Does Cervical Ripening at Term Using a High Volume Foley Catheter Result in a Lower Caesarean Section Rate Than a Low Volume Foley Catheter? A Systematic Review and Meta-Analysis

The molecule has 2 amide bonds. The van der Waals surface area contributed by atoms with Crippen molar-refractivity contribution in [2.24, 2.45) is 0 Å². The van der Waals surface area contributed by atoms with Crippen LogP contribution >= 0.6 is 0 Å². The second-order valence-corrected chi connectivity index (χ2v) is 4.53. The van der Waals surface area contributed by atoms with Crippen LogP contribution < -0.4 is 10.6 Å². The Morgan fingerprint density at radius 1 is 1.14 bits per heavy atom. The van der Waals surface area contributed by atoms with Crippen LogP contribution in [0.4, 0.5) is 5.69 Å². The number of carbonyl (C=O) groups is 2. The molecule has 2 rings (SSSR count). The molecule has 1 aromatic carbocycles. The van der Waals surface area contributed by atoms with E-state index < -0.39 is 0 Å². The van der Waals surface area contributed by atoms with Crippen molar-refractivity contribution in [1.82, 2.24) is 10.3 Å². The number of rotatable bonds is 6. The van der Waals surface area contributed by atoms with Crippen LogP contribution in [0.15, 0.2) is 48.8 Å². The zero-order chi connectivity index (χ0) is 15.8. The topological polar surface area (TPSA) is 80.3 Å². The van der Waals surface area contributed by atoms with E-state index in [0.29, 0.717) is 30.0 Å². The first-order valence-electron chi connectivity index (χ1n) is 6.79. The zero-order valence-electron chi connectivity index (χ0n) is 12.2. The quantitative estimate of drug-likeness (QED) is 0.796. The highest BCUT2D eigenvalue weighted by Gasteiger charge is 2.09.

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Cervical ripening with a Foley catheter before induction of labour is a common obstetrical intervention. In this study we aimed to evaluate primarily the relationship between high or low volume Foley catheters used for cervical ripening and Caesarean section, and secondarily the relationship between Foley catheter volume, cervical ripeness, and time to delivery. We searched Medline and Embase from their inceptions with the assistance of an experienced librarian. All abstracts and complete articles were independently reviewed by two reviewers, according to predefined inclusion criteria. Six hundred forty-eight abstracts were identified, and 30 complete articles were read in full. Three articles with a total of 575 participating women met the inclusion criteria. The rate of Caesarean section with use of 80 mL Foley catheters was not significantly different from the rate using 30 mL Foley catheters (RR 0.82; 95% CI 0.48 to 1.41). A favourable cervix (which was defined heterogeneously) was more common with high volume catheters (RR 1.72; 95% CI 1.46 to 2.04), and failure to deliver in 24 hours was lower (RR 0.70; 95% CI 0.54 to 0.90). High volume Foley catheters improve the likelihood of a favourable cervix and chance of delivery in 24 hours more than low volume Foley catheters. As a more favourable cervix before induction of labour is associated with a lower rate of Caesarean section, a randomized controlled trial comparing high and low volume Foley catheters for cervical ripening using Caesarean section as the primary outcome is warranted.
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